A Day at the Park (Minor League Edition)

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Note: This is a guest post by one of our frequent followers and friends, Mr. Phil K. James, who lives in Iowa and as such gets to go to a lot of I-Cubs games.  Before we delve into his post, check this out:


And now, Phil’s story…

Boys, Poe and the Iowa Cubs

By Phil K. James


The drive to Principal Park from my house is about 10 minutes. That’s the greatest part about Des Moines I think. Many people will tell you that it’s the low crime rate, the schools, the economy. Jack Kerouac wrote in On The Road that “the prettiest girls in the world live in Des Moines.” Can’t argue with that, but that lack of heavy traffic sure is sexy.

My wife is very nice. You see, we have four boys. All four of them are future Chicago Cubs infielders. Well this isn’t entirely accurate, but you get the idea. (What they lack in superior athletic genetics, they make up in enthusiasm and acumen for sabermetrics). What this means is that whenever the Iowa Cubs are in town and I tell her I want to go to a game, she usually asks, “Which two boys are you taking with you?” In this mock draft, I usually pick 7 year old twins Eli and Truman in the first round.

“Finish your meatballs, boys. We’re going to the Cubs game.”

“Can we get a frozen lemonade there?”

“Please get in the car.”

On a normal evening, we get to the game and park next to Mullet’s, which is a fine fried food and drinking establishment (which serves 2014 vintage Schlitz and PBR) across the Raccoon River within Kris Bryant homerun hitting range from the ballpark. (Advanced pro tip: park across the street from here for free parking). The boys sprint across the bridge in their fine James family slow-twitch muscle sprinting gait that would make Ron Cey proud, weaving around bike riders and families spending their evenings fishing for carp off the bridge. Usually we walk around the park for a few minutes to see if someone in a church group is giving away free general-admission tickets. Cheap-ass daddy.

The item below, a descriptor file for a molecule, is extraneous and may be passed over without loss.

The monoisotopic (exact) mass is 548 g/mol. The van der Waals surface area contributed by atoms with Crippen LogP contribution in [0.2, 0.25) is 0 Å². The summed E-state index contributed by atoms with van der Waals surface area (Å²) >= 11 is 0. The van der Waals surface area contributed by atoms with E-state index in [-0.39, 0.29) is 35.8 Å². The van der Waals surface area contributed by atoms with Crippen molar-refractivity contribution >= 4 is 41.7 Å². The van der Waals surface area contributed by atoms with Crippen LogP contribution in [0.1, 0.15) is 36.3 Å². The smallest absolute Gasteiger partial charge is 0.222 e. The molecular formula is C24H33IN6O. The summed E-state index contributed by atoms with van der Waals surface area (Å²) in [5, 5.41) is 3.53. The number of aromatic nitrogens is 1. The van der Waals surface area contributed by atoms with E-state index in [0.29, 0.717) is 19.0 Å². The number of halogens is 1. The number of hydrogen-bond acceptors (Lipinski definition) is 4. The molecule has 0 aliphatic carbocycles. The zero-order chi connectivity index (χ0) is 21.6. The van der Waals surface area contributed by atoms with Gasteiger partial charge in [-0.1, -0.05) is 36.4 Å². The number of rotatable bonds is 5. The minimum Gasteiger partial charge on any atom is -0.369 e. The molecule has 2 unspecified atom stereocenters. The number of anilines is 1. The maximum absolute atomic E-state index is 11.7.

Gee thanks again, kind gentleman from Urbandale First Church of Our Lord Christ Almighty. I could kiss you. I might even convert if you keep giving away tickets!

Phil's offspring.
Phil’s offspring.

Here’s what usually happens. We get inside, watch for an inning, get a hot dog or something else resembling food, then they start asking about frosty malts or soft serve in a novelty Cubs helmet. I comply with these demands to see if that buys me a few innings. It does; we watch 3 more at bats, take a selfie with lovable mascot Cubbie Bear then we go out to the fountain near the right field bleachers and try other distractions. This usually means running under the bleachers next to discarded chew spit, peanut shells and discarded beer cans, pretending that they’re in the belly of the Death Star.

By this point the game is in the 6th inning and they’re semi-bored. They think it’s fun and all, and they can follow along just fine, but it’s a lot to ask of a 7 year old. So we go home. Total at-bats witnessed at this point: 7. So dad gets what he wants, which is time with the boys enjoying something that he loves. The boys get to split a $6 ice cream from cheap-ass dad. What a deal!


So back to my wife and last night after I get home from work. She’s really nice. I ask her if I could go to the game by myself for the first time all season. She says yes. (Probably the second best “yes” she’s ever given me, but she might have second thoughts). Totally in love with this woman. We part ways, I give her a kiss and don’t exactly tell the boys the truth to the boys.

“Where are you going, Dad?”

“I’m just going out for a bit. I’ll be back soon.”